The waves and currents at Venice Beach are wild today. The ocean is gleaming in the bright sunlight while the wind whips the water into whitecaps out to the horizon. After getting tossed around on the boogie board, my mouth feels full of sand.
Like you, I’ve felt shaken in other ways this week. Sunday when Jack and I were teaching at the morning sitting group, I only knew about the El Paso massacre, not the Dayton tragedy that followed. Did you know there have already been 251 mass shootings in 2019? All week I’ve been at a loss for words. When I contemplate the reality of family members just like ours tragically lost to terrifying, sordid violence, my heart is immensely sad. Grieving with the families who have lost their loved ones, there are other feelings, too – unpleasant, gritty, like sand in your teeth.
All of us are less than we could be without mass shootings. I don’t want us to get inured to this home-grown terrorism, becoming more numb, less humane – less conscious, caring humans. Like it or not, we are sisters and brothers in this nation, each of us worthy of respect and reverence. We all share the wish to live and be happy. Mirabai Bush gave me a tank top that reads: ‘All things are delicately interconnected.’ Yes, in a tender matrix of interdependence – family, friendships, neighborhood, nation. How can we unite in rejecting racist violence and find ways to respond to overwhelm and devastation wisely?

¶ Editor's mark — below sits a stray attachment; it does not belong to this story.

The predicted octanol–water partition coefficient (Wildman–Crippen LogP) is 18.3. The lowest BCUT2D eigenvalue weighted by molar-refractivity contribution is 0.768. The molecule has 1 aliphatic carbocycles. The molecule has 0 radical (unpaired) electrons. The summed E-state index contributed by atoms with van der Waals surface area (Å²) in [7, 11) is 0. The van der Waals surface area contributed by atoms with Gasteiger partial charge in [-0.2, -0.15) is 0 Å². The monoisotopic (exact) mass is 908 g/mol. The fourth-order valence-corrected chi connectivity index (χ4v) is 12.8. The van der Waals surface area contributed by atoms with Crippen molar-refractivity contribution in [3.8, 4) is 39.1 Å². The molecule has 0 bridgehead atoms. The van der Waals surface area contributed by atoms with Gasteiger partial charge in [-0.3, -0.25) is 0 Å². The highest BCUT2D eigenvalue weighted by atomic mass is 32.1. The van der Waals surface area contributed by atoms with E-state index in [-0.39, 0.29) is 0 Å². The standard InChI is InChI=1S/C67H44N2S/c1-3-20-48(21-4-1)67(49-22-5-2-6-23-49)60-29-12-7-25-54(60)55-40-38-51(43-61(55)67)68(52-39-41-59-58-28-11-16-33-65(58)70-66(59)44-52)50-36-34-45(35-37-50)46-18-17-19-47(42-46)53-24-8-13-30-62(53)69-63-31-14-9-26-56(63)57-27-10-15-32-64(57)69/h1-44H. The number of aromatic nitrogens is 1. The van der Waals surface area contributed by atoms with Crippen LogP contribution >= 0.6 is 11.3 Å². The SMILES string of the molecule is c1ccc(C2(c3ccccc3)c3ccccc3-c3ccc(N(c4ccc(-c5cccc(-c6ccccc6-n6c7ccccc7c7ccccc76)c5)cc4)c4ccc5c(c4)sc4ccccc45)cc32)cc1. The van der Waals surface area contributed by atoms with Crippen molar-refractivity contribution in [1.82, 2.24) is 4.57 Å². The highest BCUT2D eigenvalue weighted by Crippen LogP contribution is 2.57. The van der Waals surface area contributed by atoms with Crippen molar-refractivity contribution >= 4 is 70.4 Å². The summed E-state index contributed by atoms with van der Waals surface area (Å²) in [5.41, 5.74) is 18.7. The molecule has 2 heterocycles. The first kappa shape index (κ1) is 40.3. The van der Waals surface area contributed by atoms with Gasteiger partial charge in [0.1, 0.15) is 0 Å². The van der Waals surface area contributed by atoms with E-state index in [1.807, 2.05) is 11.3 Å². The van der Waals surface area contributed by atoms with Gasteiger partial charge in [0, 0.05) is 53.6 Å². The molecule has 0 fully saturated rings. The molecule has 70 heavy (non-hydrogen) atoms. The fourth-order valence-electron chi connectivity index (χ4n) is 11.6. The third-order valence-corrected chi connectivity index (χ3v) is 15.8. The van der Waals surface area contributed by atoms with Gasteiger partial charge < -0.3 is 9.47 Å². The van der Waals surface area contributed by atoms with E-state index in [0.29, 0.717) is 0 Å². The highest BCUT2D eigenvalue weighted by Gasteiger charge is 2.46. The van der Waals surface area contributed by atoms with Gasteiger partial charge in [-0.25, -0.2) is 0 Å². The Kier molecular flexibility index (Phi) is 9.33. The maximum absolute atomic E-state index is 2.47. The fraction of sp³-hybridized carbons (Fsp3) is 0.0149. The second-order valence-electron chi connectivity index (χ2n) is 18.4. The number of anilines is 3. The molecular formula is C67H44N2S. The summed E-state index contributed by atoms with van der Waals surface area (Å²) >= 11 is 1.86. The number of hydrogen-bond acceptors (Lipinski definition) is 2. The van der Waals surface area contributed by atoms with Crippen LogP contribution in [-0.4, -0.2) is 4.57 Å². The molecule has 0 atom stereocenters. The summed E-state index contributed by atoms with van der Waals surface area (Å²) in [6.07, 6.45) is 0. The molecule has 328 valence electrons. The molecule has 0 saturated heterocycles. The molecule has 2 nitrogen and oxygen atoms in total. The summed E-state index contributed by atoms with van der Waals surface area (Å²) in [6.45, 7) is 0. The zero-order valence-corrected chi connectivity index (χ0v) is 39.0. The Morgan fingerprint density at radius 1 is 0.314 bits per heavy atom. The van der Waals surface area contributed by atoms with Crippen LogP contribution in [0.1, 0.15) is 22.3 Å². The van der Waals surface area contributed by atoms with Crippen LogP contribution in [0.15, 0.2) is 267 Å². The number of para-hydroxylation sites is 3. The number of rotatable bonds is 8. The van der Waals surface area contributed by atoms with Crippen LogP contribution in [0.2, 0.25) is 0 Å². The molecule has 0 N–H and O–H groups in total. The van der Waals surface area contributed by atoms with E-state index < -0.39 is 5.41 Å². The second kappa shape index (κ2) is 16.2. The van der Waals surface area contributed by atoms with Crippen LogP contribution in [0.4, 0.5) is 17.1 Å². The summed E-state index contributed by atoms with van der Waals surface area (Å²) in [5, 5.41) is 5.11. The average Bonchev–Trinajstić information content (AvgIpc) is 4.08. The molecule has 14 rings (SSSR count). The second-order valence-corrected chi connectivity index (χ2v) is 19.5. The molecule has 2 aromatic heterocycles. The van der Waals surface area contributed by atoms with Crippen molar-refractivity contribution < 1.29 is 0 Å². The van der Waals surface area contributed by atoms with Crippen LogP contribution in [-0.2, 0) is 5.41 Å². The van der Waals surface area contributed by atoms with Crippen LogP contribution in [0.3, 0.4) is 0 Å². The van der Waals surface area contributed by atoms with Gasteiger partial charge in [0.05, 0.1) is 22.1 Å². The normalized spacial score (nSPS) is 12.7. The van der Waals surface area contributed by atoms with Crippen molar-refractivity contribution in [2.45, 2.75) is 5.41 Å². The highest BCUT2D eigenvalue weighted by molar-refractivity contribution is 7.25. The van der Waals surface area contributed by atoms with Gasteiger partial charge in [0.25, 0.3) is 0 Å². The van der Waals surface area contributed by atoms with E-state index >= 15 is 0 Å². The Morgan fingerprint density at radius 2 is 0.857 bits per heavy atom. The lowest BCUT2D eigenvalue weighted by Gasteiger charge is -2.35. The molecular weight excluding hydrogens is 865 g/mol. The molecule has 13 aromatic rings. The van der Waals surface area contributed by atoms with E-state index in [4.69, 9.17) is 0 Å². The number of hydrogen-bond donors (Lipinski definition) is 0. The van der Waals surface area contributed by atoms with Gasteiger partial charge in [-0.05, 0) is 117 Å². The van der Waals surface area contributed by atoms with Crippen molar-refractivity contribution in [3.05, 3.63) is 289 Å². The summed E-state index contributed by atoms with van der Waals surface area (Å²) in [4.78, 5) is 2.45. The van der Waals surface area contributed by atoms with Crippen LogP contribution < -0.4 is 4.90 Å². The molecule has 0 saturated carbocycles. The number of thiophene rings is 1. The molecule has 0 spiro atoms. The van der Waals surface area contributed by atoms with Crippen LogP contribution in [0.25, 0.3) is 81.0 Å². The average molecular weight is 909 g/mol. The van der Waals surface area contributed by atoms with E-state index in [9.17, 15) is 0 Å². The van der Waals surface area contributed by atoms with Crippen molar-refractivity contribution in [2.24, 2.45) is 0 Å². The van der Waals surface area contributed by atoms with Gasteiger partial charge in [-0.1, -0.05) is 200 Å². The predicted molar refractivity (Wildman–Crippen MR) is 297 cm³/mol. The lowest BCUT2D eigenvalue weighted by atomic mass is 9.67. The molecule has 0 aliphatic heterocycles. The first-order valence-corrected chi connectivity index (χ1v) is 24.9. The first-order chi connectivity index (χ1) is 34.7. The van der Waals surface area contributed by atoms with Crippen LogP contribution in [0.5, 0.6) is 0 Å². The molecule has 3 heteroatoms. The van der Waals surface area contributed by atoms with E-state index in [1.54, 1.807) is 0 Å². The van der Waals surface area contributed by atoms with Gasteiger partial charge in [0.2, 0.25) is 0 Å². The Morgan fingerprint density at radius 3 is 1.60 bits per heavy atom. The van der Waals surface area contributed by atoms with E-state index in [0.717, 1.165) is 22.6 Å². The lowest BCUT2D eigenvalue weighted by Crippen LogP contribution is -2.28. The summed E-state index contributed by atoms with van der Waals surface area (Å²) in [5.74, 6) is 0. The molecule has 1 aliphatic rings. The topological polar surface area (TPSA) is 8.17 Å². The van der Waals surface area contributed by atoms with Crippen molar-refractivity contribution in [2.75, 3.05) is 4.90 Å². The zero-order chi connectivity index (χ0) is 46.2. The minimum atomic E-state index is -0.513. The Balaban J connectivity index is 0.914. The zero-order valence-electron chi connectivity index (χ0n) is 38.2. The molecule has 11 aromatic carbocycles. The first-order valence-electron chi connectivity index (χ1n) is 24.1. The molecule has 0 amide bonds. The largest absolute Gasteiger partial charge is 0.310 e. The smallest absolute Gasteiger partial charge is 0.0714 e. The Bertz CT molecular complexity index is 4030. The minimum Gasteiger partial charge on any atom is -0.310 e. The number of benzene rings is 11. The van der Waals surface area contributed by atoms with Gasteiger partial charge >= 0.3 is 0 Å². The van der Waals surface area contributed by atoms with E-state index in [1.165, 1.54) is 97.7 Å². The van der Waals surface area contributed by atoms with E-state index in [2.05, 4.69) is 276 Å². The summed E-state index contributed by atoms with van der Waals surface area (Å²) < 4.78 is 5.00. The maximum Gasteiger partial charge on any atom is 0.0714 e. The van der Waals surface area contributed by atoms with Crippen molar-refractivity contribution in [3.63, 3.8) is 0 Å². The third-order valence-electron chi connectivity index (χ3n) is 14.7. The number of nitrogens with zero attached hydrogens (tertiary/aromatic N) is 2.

The Buddha was very clear: “All tremble at violence; life is dear to all. Putting oneself in the place of another, one should not kill nor cause another to kill.”…“One is not called noble who harms living beings. By not harming living beings one is called noble.” And he called on us to go further, to cultivate love and understanding, saying: “Radiate boundless love towards the entire world – above, below, and across – unhindered, without ill will, without enmity.”